MC Canada staffer sentenced to seven days in jail

Steve Heinrichs and supporters gather for prayer outside the courthouse in Vancouver during his two-day trial on Aug. 7 and 8, 2018. (Photo by Brad Leitch)

Steve Heinrichs works on a statement to the court explaining the motivations for his act of civil disobedience, and how, in his mind, it was not in contempt of court or ‘the rule of law,’ but in defence of fundamental Indigenous human rights. (Photo courtesy of Steve Heinrichs)

Steve Heinrichs was found guilty of criminal and civil contempt of court in the Supreme Court of British Columbia in Vancouver on Aug. 8, 2018, and was sentenced to seven days in provincial jail. He was immediately taken into custody and transferred to the North Fraser Institute in Coquitlam to serve his sentence. (Aug.

A picture of gradual decline

Above: Donations from congregations and individuals to national and area/regional church bodies. (All dollar figures adjusted to 2018 dollars.)

Above: Dollar amounts to be forwarded to MC Canada in 2018. (Not included are contributions from regional churches to post-secondary schools or added budget lines for staff to take over some tasks previously performed by MC Canada staff.)

Often our society relies too much on numbers. In gravitating to quantification we tend to short-circuit the truth, which is nuanced and multilayered.

But when it comes to our denomination, I would like to see more numbers. Specifically, how has overall giving to area/regional churches and Mennonite Church Canada changed over time?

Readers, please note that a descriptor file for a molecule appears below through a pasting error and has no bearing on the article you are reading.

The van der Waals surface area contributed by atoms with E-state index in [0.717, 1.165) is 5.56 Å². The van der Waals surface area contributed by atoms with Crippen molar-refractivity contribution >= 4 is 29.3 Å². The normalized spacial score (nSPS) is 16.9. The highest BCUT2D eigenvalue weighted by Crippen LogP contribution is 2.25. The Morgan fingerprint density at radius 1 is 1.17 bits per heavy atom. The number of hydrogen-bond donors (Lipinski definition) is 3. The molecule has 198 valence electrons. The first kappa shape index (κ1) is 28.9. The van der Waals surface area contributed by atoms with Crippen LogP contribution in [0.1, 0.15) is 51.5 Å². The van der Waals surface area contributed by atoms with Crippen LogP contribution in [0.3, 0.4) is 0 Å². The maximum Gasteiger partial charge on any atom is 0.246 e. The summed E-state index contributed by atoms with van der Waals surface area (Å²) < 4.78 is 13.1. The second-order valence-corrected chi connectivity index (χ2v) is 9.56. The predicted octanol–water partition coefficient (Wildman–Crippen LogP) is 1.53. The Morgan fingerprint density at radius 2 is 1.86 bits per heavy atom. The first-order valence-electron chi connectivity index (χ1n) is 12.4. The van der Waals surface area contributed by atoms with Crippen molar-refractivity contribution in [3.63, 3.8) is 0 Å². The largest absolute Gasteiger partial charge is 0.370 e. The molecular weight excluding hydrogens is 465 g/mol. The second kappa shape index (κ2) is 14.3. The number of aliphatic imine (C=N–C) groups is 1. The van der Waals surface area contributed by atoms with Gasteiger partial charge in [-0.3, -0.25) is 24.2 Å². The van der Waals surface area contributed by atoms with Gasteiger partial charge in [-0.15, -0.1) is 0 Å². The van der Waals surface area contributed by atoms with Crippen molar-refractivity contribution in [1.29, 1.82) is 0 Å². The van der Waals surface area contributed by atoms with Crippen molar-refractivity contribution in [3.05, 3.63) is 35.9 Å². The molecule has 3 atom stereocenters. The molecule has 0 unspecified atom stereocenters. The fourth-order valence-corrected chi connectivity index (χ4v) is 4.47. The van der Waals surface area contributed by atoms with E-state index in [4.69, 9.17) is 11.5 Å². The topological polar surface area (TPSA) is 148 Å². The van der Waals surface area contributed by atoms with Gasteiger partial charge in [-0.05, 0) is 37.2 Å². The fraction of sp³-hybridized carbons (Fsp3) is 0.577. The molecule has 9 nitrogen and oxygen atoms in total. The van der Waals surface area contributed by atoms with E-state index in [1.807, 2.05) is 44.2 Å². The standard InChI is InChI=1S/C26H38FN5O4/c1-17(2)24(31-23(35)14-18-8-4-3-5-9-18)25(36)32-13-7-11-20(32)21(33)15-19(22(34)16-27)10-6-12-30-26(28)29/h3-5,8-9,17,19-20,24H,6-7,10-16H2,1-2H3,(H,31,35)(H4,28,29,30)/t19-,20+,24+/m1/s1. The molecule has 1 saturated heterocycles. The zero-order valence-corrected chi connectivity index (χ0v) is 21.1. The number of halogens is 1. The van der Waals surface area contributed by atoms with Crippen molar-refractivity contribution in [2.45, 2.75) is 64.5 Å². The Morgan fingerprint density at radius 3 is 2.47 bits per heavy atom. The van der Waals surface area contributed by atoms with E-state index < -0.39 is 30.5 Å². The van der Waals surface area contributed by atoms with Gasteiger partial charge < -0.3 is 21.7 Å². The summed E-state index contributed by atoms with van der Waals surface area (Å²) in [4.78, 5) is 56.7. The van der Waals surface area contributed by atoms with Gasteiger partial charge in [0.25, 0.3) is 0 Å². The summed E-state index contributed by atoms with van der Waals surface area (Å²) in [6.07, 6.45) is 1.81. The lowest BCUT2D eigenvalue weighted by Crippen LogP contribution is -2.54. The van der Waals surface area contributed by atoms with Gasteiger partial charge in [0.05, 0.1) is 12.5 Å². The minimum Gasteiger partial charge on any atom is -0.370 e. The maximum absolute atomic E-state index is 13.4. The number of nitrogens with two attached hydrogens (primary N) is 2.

MC Canada Joint Council update 

Seven months after the creation of a new structure for Mennonite Church Canada, the Joint Council met for its third meeting on May 5 and 6, in Toronto. 
•  Members approved “in principle” a budget of $2.08 million for the nationwide church’s fiscal year ending in January 2019. This exceeds the target of $1.92 million originally proposed, but is seen to be more realistic at this point in the transition. (See more about financial trends at “A picture of gradual decline.”)

Willard Metzger to complete term with MC Canada

Willard Metzger has served as executive director of Mennonite Church Canada since 2010. He will be completing his service at the end of 2018. (Photo by Aaron Epp)

After careful consideration and prayer during meetings in Toronto on May 5 and 6, the Joint Council of Mennonite Church Canada discerned with executive director Willard Metzger that it was the time to seek new leadership for the nationwide church. The Joint Council has appointed a search committee, chaired by Geraldine Balzer, to determine leadership needs and to find Metzger’s successor.

We know who we are

 

Common knowledge helps to form our identity. It creates the basis from which to describe ourselves and helps us to understand others.

Change can create a crisis of identity. When what we thought to be fact changes, it can create a distressing cloud of confusion and uncertainty. We wonder if there is anything we can know. And we no longer trust what we think we know.